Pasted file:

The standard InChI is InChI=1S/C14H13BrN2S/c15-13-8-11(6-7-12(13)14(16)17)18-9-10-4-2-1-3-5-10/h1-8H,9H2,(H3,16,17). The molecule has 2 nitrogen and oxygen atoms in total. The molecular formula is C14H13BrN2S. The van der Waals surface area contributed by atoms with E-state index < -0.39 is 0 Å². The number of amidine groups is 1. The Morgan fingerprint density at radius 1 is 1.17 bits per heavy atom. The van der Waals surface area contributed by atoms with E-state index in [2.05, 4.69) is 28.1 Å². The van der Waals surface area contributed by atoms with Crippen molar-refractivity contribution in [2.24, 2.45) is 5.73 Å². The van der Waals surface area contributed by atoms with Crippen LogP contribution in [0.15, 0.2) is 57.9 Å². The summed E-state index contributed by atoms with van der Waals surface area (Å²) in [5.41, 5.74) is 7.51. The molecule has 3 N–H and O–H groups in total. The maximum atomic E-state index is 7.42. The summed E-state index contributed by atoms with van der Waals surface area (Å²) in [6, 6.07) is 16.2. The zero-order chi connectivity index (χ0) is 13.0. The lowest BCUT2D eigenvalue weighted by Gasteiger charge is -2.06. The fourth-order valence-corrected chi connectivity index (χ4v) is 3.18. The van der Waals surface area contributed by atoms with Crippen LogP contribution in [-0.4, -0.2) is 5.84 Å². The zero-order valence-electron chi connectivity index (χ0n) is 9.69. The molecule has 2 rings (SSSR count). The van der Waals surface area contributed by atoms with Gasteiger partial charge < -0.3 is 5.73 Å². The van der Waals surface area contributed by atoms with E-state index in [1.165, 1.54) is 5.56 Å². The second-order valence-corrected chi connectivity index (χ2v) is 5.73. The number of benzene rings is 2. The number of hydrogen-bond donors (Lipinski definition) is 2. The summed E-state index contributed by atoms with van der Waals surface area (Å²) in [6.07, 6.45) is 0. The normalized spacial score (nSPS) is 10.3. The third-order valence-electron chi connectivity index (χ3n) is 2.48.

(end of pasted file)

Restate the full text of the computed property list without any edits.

The standard InChI is InChI=1S/C14H13BrN2S/c15-13-8-11(6-7-12(13)14(16)17)18-9-10-4-2-1-3-5-10/h1-8H,9H2,(H3,16,17). The molecule has 2 nitrogen and oxygen atoms in total. The molecular formula is C14H13BrN2S. The van der Waals surface area contributed by atoms with E-state index < -0.39 is 0 Å². The number of amidine groups is 1. The Morgan fingerprint density at radius 1 is 1.17 bits per heavy atom. The van der Waals surface area contributed by atoms with E-state index in [2.05, 4.69) is 28.1 Å². The van der Waals surface area contributed by atoms with Crippen molar-refractivity contribution in [2.24, 2.45) is 5.73 Å². The van der Waals surface area contributed by atoms with Crippen LogP contribution in [0.15, 0.2) is 57.9 Å². The summed E-state index contributed by atoms with van der Waals surface area (Å²) in [5.41, 5.74) is 7.51. The molecule has 3 N–H and O–H groups in total. The maximum atomic E-state index is 7.42. The summed E-state index contributed by atoms with van der Waals surface area (Å²) in [6, 6.07) is 16.2. The zero-order chi connectivity index (χ0) is 13.0. The lowest BCUT2D eigenvalue weighted by Gasteiger charge is -2.06. The fourth-order valence-corrected chi connectivity index (χ4v) is 3.18. The van der Waals surface area contributed by atoms with Crippen LogP contribution in [-0.4, -0.2) is 5.84 Å². The zero-order valence-electron chi connectivity index (χ0n) is 9.69. The molecule has 2 rings (SSSR count). The van der Waals surface area contributed by atoms with Gasteiger partial charge < -0.3 is 5.73 Å². The van der Waals surface area contributed by atoms with E-state index in [1.165, 1.54) is 5.56 Å². The second-order valence-corrected chi connectivity index (χ2v) is 5.73. The number of benzene rings is 2. The number of hydrogen-bond donors (Lipinski definition) is 2. The summed E-state index contributed by atoms with van der Waals surface area (Å²) in [6.07, 6.45) is 0. The normalized spacial score (nSPS) is 10.3. The third-order valence-electron chi connectivity index (χ3n) is 2.48.